Yep, another good day of numbers on migrant children for the Biden administration. Yesterday hit a record low for unaccompanied children encountered at the border and the overall number of children in government custody dropped by 1,421 since one week ago. The trend line is good!
This the third so-called "Immigration Adjudication Center," with the other two in Falls Church, VA and Fort Worth, TX.
Judges in these centers will order thousands of people deported without every having to look someone directly in the face. It's all done through video.
The EOIR Director under Trump, James McHenry, seemingly wanted an immigration court system that operates like Social Security (judges all appearing via video), rather than a traditional courtroom with everyone in one place.
Today's announcement is likely a result of that push.
"Asylum Cooperative Agreements" are a form of "Safe Third Country" agreement, a concept in US law where someone can be denied the right to ask for asylum if they can be sent to a country where they won't face persecution and which provides "a full and fair" chance to seek asylum.
The "safe third country" concept was created by Congress in 1996, and until 2019 only one such agreement existed.
The US-Canada STC Agreement took years to negotiate, is very limited, provides numerous exceptions, and imposes obligations on both sides. canada.ca/en/immigration…
Public ICE data posted online shows that there were 3,316 ICE deportations from March 28 through April 24, so I'm having a hard time squaring that with this line in @NickMiroff's piece. There are clearly two conflicting data sources right now.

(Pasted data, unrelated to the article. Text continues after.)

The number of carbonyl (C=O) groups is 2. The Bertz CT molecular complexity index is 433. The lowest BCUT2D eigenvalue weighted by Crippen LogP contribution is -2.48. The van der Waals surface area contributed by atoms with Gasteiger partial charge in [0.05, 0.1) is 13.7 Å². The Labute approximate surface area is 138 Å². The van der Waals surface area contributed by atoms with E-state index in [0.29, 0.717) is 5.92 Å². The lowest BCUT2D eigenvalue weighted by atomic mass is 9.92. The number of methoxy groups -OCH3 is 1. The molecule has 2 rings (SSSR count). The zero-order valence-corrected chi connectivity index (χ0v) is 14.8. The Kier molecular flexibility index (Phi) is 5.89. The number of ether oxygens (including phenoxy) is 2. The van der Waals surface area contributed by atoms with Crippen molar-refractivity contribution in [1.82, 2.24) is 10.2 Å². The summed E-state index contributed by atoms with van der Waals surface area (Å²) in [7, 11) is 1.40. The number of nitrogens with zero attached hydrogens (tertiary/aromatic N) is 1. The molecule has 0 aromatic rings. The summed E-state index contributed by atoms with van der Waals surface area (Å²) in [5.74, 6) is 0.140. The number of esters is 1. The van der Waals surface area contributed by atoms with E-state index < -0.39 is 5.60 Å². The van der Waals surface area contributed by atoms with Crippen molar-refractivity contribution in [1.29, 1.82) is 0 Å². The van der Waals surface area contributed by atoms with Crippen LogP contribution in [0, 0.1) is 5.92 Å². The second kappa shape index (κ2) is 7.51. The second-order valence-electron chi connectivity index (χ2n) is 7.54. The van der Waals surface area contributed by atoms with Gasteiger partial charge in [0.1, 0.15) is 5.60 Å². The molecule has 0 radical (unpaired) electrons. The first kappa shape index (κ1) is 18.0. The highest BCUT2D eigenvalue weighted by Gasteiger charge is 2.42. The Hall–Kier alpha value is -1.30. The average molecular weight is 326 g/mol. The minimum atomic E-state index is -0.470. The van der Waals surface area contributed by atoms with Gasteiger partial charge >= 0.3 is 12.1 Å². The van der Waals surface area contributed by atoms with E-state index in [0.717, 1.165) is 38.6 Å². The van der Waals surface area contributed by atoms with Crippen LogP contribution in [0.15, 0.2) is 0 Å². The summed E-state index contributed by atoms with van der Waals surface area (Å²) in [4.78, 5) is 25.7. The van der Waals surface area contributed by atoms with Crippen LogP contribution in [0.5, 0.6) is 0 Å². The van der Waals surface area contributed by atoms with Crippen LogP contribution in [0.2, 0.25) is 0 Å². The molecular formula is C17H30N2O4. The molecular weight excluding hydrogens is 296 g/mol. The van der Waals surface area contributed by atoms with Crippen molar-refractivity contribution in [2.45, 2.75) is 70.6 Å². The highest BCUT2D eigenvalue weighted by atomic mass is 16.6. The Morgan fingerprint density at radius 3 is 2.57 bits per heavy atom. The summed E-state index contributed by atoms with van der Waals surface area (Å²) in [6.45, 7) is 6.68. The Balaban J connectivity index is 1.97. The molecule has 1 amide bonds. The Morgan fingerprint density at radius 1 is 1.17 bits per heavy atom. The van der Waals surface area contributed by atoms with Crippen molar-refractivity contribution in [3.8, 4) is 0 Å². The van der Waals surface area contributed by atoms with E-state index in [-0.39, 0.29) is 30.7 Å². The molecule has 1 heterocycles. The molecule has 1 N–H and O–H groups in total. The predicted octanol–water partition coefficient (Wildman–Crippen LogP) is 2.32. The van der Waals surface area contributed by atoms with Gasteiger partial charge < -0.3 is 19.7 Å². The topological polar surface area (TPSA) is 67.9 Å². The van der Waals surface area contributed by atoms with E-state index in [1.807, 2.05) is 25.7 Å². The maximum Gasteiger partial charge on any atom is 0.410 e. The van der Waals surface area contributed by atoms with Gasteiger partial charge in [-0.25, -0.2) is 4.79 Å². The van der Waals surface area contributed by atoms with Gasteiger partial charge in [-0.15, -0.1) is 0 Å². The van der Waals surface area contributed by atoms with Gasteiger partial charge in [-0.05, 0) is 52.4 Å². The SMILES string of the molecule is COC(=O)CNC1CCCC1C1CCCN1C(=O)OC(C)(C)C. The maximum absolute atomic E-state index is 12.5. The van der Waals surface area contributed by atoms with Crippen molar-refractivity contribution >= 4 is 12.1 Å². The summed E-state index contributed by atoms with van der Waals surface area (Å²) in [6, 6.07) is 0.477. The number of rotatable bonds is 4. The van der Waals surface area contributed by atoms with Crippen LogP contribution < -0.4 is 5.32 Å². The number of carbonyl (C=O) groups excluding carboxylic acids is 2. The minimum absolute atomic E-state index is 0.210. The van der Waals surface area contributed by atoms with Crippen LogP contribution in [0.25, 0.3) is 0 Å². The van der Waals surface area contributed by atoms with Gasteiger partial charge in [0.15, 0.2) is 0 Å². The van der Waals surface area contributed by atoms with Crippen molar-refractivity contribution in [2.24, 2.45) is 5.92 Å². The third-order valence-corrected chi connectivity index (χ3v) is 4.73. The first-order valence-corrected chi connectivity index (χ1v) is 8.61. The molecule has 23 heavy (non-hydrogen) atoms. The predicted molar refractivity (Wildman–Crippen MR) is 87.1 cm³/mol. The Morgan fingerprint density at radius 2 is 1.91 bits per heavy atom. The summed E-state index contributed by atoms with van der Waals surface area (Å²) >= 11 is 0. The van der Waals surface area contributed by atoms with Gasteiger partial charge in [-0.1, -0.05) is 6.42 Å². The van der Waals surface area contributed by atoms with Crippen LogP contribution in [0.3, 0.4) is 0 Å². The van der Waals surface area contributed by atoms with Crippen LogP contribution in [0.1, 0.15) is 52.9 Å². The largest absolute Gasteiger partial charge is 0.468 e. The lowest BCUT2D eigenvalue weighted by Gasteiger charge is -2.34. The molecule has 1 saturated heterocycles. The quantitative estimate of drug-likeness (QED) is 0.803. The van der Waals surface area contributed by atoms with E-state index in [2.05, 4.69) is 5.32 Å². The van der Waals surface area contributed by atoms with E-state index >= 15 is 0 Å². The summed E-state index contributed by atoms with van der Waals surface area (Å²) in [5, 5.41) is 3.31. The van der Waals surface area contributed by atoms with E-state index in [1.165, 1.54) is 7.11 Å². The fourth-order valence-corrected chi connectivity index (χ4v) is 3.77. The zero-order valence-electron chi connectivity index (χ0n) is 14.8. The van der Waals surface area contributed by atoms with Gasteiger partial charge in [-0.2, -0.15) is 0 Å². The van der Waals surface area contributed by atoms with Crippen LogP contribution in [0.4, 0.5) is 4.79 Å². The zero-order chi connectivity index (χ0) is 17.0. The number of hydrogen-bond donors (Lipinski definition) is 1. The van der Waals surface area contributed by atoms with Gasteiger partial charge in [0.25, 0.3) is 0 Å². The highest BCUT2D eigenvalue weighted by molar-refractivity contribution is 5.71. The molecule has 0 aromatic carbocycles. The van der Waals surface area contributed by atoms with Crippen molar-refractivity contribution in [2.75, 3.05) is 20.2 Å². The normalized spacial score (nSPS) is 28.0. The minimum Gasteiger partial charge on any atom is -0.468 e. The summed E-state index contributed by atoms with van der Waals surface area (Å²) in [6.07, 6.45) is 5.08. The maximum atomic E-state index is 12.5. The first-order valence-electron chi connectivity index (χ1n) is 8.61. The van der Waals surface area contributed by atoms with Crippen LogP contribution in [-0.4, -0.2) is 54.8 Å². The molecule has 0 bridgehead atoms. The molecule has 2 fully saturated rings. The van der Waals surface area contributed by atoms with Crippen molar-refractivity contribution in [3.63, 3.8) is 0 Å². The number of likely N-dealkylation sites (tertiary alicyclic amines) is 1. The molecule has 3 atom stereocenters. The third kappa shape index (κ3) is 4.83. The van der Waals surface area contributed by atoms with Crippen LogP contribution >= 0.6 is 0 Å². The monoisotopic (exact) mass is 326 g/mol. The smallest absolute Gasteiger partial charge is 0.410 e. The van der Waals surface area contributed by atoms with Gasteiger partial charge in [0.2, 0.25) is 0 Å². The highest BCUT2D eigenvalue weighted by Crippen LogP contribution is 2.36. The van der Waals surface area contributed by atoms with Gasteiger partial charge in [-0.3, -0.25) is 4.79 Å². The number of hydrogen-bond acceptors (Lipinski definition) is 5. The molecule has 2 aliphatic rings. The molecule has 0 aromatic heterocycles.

Anyway, to be clear, I'm only quibbling with the exact numbers provided in the story from the ICE sources, not the overall thrust of the story, which is indeed supported by the data! This is me griping about ICE data, a personal pet peeve. Messy government data is frustrating!
This attempted "fact-check" from the Heritage Foundation's new post-Trump DHS "senior fellows" (Wolf, Morgan, Ries) is not only disingenuous, it also gets a number of facts wrong. So I'm going to fact-check the fact-check. Come with me on a thread.
Meanwhile, while all this trolling goes on by Rep. Boebert and the right wing, the Biden administration has quietly been extremely effective over the last month at getting kids out of Border Patrol custody.
The number of kids in Border Patrol custody has dropped 82% in a month.
As I've talked about before, we are not out of the woods yet when it comes to kids at the border, because a new bottleneck could still form if kids aren't sponsored out of Office of Refugee Resettlement shelters fast enough.
But here, too, clear progress is being made.
The Biden administration's efforts to get kids out of custody have been helped by decreasing numbers of unaccompanied kids coming to the border, down 10-15% from March highs.
If you want to know what's happening at the border, check out our fact sheet.
It goes without saying that perception is not policy, which is why criticism of Biden's approach at the border from the right that's focused on specific policy changes—e.g. ending Remain in Mexico/MPP—is so often unsupported by evidence. And of course, Fox News drives perception!